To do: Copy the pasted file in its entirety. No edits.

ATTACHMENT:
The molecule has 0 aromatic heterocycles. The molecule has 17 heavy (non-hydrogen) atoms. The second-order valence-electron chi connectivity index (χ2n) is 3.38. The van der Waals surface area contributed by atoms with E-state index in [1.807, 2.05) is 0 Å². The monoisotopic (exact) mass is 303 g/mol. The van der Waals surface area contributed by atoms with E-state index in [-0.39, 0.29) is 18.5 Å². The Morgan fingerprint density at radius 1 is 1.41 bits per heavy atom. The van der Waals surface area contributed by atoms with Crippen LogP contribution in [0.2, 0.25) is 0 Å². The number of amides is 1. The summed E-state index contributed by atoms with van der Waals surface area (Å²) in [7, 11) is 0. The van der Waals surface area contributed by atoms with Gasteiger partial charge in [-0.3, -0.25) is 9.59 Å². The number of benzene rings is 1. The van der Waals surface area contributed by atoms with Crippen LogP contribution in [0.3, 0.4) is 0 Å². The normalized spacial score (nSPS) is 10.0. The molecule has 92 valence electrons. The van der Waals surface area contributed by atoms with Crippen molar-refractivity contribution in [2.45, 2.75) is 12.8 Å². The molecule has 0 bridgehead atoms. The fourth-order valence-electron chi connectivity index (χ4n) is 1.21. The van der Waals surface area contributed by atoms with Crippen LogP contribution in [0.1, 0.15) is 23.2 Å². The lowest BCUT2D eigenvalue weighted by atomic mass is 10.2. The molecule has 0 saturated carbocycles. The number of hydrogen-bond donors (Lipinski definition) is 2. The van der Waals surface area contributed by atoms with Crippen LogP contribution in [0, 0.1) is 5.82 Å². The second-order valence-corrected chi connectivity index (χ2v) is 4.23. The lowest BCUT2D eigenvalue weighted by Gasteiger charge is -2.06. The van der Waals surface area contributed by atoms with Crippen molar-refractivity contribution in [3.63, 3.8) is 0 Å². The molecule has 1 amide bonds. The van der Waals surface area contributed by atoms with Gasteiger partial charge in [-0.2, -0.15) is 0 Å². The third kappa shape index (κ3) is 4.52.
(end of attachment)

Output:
The molecule has 0 aromatic heterocycles. The molecule has 17 heavy (non-hydrogen) atoms. The second-order valence-electron chi connectivity index (χ2n) is 3.38. The van der Waals surface area contributed by atoms with E-state index in [1.807, 2.05) is 0 Å². The monoisotopic (exact) mass is 303 g/mol. The van der Waals surface area contributed by atoms with E-state index in [-0.39, 0.29) is 18.5 Å². The Morgan fingerprint density at radius 1 is 1.41 bits per heavy atom. The van der Waals surface area contributed by atoms with Crippen LogP contribution in [0.2, 0.25) is 0 Å². The number of amides is 1. The summed E-state index contributed by atoms with van der Waals surface area (Å²) in [7, 11) is 0. The van der Waals surface area contributed by atoms with Gasteiger partial charge in [-0.3, -0.25) is 9.59 Å². The number of benzene rings is 1. The van der Waals surface area contributed by atoms with Crippen LogP contribution in [0.3, 0.4) is 0 Å². The normalized spacial score (nSPS) is 10.0. The molecule has 92 valence electrons. The van der Waals surface area contributed by atoms with Crippen molar-refractivity contribution in [2.45, 2.75) is 12.8 Å². The molecule has 0 bridgehead atoms. The fourth-order valence-electron chi connectivity index (χ4n) is 1.21. The van der Waals surface area contributed by atoms with Crippen LogP contribution in [0.1, 0.15) is 23.2 Å². The lowest BCUT2D eigenvalue weighted by atomic mass is 10.2. The molecule has 0 saturated carbocycles. The number of hydrogen-bond donors (Lipinski definition) is 2. The van der Waals surface area contributed by atoms with Crippen LogP contribution in [0, 0.1) is 5.82 Å². The second-order valence-corrected chi connectivity index (χ2v) is 4.23. The lowest BCUT2D eigenvalue weighted by Gasteiger charge is -2.06. The van der Waals surface area contributed by atoms with Crippen molar-refractivity contribution in [3.63, 3.8) is 0 Å². The molecule has 1 amide bonds. The van der Waals surface area contributed by atoms with Gasteiger partial charge in [-0.2, -0.15) is 0 Å². The third kappa shape index (κ3) is 4.52.